After the first three events of the year, I am convinced more than ever that bad luck can lead to good things.
At the first event of the year, the Albany Half Marathon, I got 34th out of 728 competitors. That is a top 5% finish. The second event, I got 33rd out of 74 competitors, putting me somewhere in the middle. In the third event, I got first place in my age group and 24th out of 280+ entrants.
In college, our teachers graded us on a curve. They claimed it best represented how the real world would judge us once we left the ivory towers. Grading on a curve means there is no set number that equals excellence. Your grade comes from how well you did in comparison to everyone else. The class average is deemed a C+ or B-. If you do better than the average, you get a better grade than the average. On some exams, a grade of 70 might earn you a mark of A, whereas on other days, that same score might be a grade of D. Throughout my brief athletic career, I have very much adopted that same style of grading my results. Once I cross the finish line, the first grade I seek is my position in regards to everyone else…not what my times were.
Applying that method to these first three races would mean a grade of A for race one and three and a grade of B- for the middle event. Indeed, in the last event, I was barely in the top half.
I am most proud of my efforts in the 2nd race. This crazy sort of claim deserves some explanation.
The first event was a half-marathon. I most certainly didn’t push myself to the limit, and I was able to talk with others after finishing and was driving home after the event within an hour.
Two weeks later, I entered the Hagan Stone duathlon. I finished in the middle of the crowd and can’t be prouder.
The unexpected reset my thinking. During the bike portion of the event, my front tire went flat. Before the race, I decided not to carry a spare tube with me…I decided that two 8-mile loops didn’t warrant a spare tire. I equated carrying a spare tube for that short of an event like taking 4 pairs of underwear for an overnight sleepover when you are already constipated.
Dumb thinking…I am good at this.
Once I noticed that the front was flat, I gave up racing. I pulled over and paused for a few moments to ponder my bad luck. Throughout the race, there were only a handful of people in front of me. After I stopped and putting my feet on the ground, I watched those who were behind me proceed ahead. Nearly all held grimacing looks on their face as the powered up a hill that was biting into their legs. As the athletes passed, one by one, I shook my head and bummed out. After a few moments of this, I got up off my pity potty, and pedaled back to the start of the race, about a mile and a half away. I turned the bike around and went as slowly as I could back to the transition area. I most certainly didn’t want to damage my wheels, and riding on the road with uninflated tires can ruin a carbon wheel in a heartbeat. I tried to convince myself that this wasn’t a big deal, as this was intended to be a training event for the big races coming up later in the year…that is what I was telling myself.
The new plan was to push the bike into transition, put on my shoes and do the final run, for the training effect. This new plan lasted exactly 12 minutes. Once I got back to the race start, Rich, the race director saw my predicament and ran towards me offering the wheel off of his bike. I felt like the prodigal son returning home with the father running down the road, offering me a fattened calf that I did not deserve. Within literally a few seconds of saying, “OK,” his wheel was on my bike and I was heading back onto the course.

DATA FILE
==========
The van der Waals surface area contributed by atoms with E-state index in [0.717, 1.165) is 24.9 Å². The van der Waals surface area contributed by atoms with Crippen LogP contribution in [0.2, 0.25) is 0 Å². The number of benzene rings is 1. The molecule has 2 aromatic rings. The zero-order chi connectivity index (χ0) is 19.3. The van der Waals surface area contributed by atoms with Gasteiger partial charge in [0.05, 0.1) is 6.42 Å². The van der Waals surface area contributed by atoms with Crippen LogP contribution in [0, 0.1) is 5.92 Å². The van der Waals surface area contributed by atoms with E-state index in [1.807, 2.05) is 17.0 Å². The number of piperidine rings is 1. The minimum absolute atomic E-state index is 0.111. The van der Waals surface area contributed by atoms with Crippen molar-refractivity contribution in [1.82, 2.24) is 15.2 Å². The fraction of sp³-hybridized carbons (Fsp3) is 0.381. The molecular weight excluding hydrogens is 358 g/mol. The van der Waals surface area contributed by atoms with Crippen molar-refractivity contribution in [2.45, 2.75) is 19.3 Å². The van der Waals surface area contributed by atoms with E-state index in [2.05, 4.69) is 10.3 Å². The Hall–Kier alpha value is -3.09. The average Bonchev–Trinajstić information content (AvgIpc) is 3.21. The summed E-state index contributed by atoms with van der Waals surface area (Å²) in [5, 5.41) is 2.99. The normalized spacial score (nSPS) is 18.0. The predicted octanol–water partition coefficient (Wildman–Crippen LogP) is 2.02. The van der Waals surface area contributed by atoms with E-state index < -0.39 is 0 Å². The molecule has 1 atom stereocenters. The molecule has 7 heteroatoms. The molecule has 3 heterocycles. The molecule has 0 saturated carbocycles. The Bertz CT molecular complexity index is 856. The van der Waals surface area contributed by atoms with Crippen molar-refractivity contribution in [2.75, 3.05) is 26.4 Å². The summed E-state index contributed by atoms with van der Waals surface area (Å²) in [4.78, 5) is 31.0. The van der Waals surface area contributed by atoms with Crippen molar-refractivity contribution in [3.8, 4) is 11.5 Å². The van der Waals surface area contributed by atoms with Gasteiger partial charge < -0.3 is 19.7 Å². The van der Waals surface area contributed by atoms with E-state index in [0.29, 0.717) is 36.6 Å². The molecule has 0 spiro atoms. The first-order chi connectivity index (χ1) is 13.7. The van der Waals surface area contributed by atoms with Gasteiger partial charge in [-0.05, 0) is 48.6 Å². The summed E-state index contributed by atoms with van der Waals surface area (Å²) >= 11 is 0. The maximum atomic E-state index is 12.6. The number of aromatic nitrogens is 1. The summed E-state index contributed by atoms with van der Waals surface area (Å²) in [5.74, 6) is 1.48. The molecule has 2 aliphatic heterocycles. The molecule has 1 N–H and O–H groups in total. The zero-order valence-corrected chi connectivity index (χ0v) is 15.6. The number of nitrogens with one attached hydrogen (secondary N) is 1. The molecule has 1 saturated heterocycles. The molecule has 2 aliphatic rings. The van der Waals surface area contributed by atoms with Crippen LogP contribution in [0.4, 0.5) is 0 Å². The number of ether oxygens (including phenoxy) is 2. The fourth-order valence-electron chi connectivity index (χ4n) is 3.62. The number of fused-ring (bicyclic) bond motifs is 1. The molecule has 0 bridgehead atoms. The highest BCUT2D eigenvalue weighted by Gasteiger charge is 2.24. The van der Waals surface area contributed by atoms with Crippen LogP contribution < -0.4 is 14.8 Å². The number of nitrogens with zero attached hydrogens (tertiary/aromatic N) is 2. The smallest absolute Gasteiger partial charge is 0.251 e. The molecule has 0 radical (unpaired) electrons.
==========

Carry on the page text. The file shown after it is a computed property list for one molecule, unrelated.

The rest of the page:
“Thank you, God,” was all I could come up with to express my gratitude for the assistance. Moments earlier, I was all but resigned to stop trying. In the next moment, I found myself riding literally at 100+% for my 2nd lap. Mid lap, it dawned on me that I haven’t gone 100+% since the start of the year. I most certainly wasn’t at 100+% during the first half-marathon, nor have I trained at 100+% for more than a handful of minutes all year.
It took a flat tire for me to recognize that I wasn’t really trying to get better in the off season. I had gotten complacent, blaming my “take it easy” approach to a lack of daylight, colder outside temperatures and who knows what else.
During the 2nd bike loop, I got to overtake many of the people that passed me when I down and out. Many of those that I didn’t catch on the bike I caught on the run. After the race was over, I was sore. This pain was a good pain. It came from pushing hard, and it felt distant, as it had been a while since I had given World Championship-level effort.
For the next few weeks, I decided that complacency was over. I have since upped my effort on my stationary bike workouts – I can now sustain 30 more watts than I last year…and I probably have been able to do it all year, but never had tried and didn’t know. I took this “try harder” thinking to the weight room. I have added plates and reps across all machines. A few months ago, I could only do 4 chin-ups before starting to fatigue. This week, I did 10 chin ups, twice in a 90-second window. I don’t think I have ever been able to do that.
Fast forward to yesterday. I ran a half marathon trail race and came in 1st place. During the final mile, I knew I had 10 minutes on the next guy in my group. My response was to push hard at the end of the trail race, and I achieved a sub 6-minute mile. That speed for one mile, on a road, would normally make anyone proud, as the half marathon is considered a distance event that includes pacing and strategy. A sub 6-minute mile, after running 12 miles, on a trail…well, of course I was sore!
And to think it took a flat tire, deflated confidence and unanticipated help to get to me try hard again.
Thank God for flat tires.